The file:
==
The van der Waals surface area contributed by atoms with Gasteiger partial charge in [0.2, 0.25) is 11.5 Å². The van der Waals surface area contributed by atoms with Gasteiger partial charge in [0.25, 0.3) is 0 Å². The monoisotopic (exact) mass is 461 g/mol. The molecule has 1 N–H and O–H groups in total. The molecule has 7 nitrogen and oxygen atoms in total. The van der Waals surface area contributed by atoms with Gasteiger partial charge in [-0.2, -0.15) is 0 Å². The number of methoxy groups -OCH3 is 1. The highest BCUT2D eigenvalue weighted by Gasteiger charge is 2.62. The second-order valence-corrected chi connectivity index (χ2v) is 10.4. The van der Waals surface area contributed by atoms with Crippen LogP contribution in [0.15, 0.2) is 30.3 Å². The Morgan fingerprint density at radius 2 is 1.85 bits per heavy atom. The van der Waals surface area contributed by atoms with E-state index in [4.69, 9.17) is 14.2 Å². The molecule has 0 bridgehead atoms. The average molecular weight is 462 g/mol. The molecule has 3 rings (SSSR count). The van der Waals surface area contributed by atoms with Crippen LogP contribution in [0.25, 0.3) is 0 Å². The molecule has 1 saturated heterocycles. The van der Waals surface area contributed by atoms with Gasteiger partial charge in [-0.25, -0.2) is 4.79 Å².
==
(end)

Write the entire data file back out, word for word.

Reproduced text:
The van der Waals surface area contributed by atoms with Gasteiger partial charge in [0.2, 0.25) is 11.5 Å². The van der Waals surface area contributed by atoms with Gasteiger partial charge in [0.25, 0.3) is 0 Å². The monoisotopic (exact) mass is 461 g/mol. The molecule has 1 N–H and O–H groups in total. The molecule has 7 nitrogen and oxygen atoms in total. The van der Waals surface area contributed by atoms with Gasteiger partial charge in [-0.2, -0.15) is 0 Å². The number of methoxy groups -OCH3 is 1. The highest BCUT2D eigenvalue weighted by Gasteiger charge is 2.62. The second-order valence-corrected chi connectivity index (χ2v) is 10.4. The van der Waals surface area contributed by atoms with Crippen LogP contribution in [0.15, 0.2) is 30.3 Å². The Morgan fingerprint density at radius 2 is 1.85 bits per heavy atom. The van der Waals surface area contributed by atoms with E-state index in [4.69, 9.17) is 14.2 Å². The molecule has 0 bridgehead atoms. The average molecular weight is 462 g/mol. The molecule has 3 rings (SSSR count). The van der Waals surface area contributed by atoms with Crippen LogP contribution in [0.25, 0.3) is 0 Å². The molecule has 1 saturated heterocycles. The van der Waals surface area contributed by atoms with Gasteiger partial charge in [-0.25, -0.2) is 4.79 Å².